For some people, this particular “what if” might challenge their ability to suspend disbelief, particularly if they hold a Christian worldview. After all, Scripture draws a clear line between humans and everything else in creation by stating that humans are made in the image of God and have God-given dominion over the rest of the created order (Genesis 1:26). This dominion even includes permission to slay other living creatures for food, with the exception of other humans (Genesis 9:3-6). Another problem is that we currently do not know if humans will ever be able to create any form of artificial life as complex as animals, let alone humans, and the idea that people could transcend humanity to become something else flies in the face of Scripture (e.g. 1 Corinthians 6:19-20).
The underlying assumptions of this speculation, then, seem to contradict teachings in the Bible, and skews more closely to a worldview like Secularism—which assumes that human life is no more special than anything else in the universe. However, it turns out that even stories with wrong assumptions can still convey truth. J.R.R. Tolkien explained this once to C.S. Lewis stating, “We have come from God…and inevitably the myths woven by us, though they contain error, will also reflect a splintered fragment of the true light, the eternal truth that is with God… Our myths may be misguided, but they steer however shakily towards the true harbor…”1 In the same way that we can see truth reflected in stories with dolls come to life or humanoid raccoons, we see truth here through these human-like machines and how others treat them.
What truth does this film shakily steer towards? The Creator shows how human life is uniquely precious, no matter the form it takes. An early example of this in the story is when we see Joshua, the movie’s protagonist, lose his pregnant wife in the war between man and machines. “I lost my wife that day,” he later says, “my wife and my child.” Joshua’s acknowledgement of his unborn child’s humanity is juxtaposed with how he coldly dispatches the humanoid machines. After slaying a robot trying to kill him he explains to a horrified onlooker: “It’s okay. It’s not a real person. I just turned it off, like turning off a TV.”
The onlooker in this case is Alphie, a child-like machine with a human face that is believed to be some kind of super weapon for the machines. Over the course of this story, we see Alphie slowly challenge Joshua’s assumptions about machine life, as she causes him to observe the lives these beings are trying to live. We watch as they mourn their dead, pray, and express a wide range of emotions, including sacrificial love for both humans and machines. Clearly, in this fictional world, these beings are just as alive and sentient as the humans who created them, yet most of the humans in this film deny this fact. Worse still, this denial leads to the robots losing rights they should have as sentient beings, and this abuse is perpetrated based not on logical arguments but on venomous hatred.
Rage against the Machines
The primary antagonist of this film is a character named Colonel Howell. We learn early on that she lost her children the day the machines attacked L.A., and years later she is still raw with grief. Her pain and emotion combine with the general human sentiment that machines have no rights, leading her to do things to the robots which would be considered war crimes against people. One of the most visceral examples of this is when Howell deploys humanoid robots of her military’s own creation to literally run into their own kind and self-destruct.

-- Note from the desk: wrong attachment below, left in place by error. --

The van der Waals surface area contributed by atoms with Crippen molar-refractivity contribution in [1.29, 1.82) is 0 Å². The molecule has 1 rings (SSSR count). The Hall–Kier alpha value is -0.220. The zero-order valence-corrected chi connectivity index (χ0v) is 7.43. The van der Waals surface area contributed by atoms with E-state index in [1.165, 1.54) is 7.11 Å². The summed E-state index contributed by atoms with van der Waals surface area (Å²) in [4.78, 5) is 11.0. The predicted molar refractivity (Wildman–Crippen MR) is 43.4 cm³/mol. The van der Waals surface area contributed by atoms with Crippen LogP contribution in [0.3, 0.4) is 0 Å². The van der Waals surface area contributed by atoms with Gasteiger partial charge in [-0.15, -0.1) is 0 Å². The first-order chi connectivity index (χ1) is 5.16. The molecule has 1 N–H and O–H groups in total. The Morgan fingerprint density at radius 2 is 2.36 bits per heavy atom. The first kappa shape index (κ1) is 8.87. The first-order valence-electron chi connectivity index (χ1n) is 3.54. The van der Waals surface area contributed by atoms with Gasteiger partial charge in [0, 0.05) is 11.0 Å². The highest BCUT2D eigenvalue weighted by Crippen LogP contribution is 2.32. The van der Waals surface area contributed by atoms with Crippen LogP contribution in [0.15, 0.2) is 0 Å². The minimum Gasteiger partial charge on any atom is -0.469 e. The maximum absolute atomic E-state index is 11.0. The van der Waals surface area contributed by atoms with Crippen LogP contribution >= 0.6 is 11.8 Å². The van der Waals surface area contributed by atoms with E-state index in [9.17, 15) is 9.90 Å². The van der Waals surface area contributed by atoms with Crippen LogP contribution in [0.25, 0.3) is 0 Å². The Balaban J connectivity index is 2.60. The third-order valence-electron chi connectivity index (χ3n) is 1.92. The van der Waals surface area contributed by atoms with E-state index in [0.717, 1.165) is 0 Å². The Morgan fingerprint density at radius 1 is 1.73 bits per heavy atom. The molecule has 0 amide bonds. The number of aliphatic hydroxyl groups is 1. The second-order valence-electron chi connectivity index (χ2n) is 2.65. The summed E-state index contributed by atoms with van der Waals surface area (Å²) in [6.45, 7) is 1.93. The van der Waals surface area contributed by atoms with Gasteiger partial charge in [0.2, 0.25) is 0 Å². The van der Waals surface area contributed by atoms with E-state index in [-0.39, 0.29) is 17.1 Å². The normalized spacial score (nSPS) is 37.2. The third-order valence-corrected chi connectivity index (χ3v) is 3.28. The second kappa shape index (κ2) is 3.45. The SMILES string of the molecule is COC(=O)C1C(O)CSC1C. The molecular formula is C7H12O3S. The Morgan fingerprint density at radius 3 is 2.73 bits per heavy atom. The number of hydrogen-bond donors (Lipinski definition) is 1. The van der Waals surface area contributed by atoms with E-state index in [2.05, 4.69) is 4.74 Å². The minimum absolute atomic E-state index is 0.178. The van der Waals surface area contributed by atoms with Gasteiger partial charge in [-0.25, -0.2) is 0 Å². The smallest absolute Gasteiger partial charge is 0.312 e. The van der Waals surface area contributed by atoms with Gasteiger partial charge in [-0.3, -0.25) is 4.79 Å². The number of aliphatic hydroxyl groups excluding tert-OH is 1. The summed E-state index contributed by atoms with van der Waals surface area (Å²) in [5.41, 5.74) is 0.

This example also highlights an intentional choice made with the film’s violence. In many scenes explicit parallels can be drawn between the violence perpetrated against these machines and the worst of wartime horrors we’ve watched or read about in conflicts like Vietnam, Afghanistan, or even the current war in the Gaza Strip. Robots are blown in half and crawl around before expiring in a manner reminiscent of Saving Private Ryan. They are ripped to shreds by bullets because they actively choose not to take shelter where innocent children are hiding. These humanoid machines are even crushed by the hundreds in a massive press while still alive—and yet, because they are not made of flesh and blood, all these scenes can be shown under a PG-13 rating.
As mentioned earlier, Scripture views violence towards humans differently than any other violence humans can perpetrate. Exodus 21:12-36 lays out this distinction through a series of laws where the slaying of another person’s animal is punished with fines, but murder of any human, including slaves and the unborn, is punished by death. It seems clear that through The Creator, director Gareth Edwards hopes to show us stark (if allegorical) examples of what it looks like if such a distinction is erased, and a cybernetically sanitized version of the horrors of modern warfare.
Speaking to an interviewer about the film, Edwards highlighted the ability of science fiction to show us our own reality from a different perspective. “The genre takes in aspects of the world and twists them slightly, and so it certainly makes you question all your beliefs and previous assumptions.”2 The movie’s transhumanist twists on reality do conflict with a biblical worldview in some ways, but they also allow the film to explore the violent consequences of dehumanization without buckets of blood and gore. This results in a story that (despite some shaky assumptions) champions compassion and empathy over retribution and vengeance, and that is a true harbor worth steering toward.
*Please note this movie includes violence and some language.
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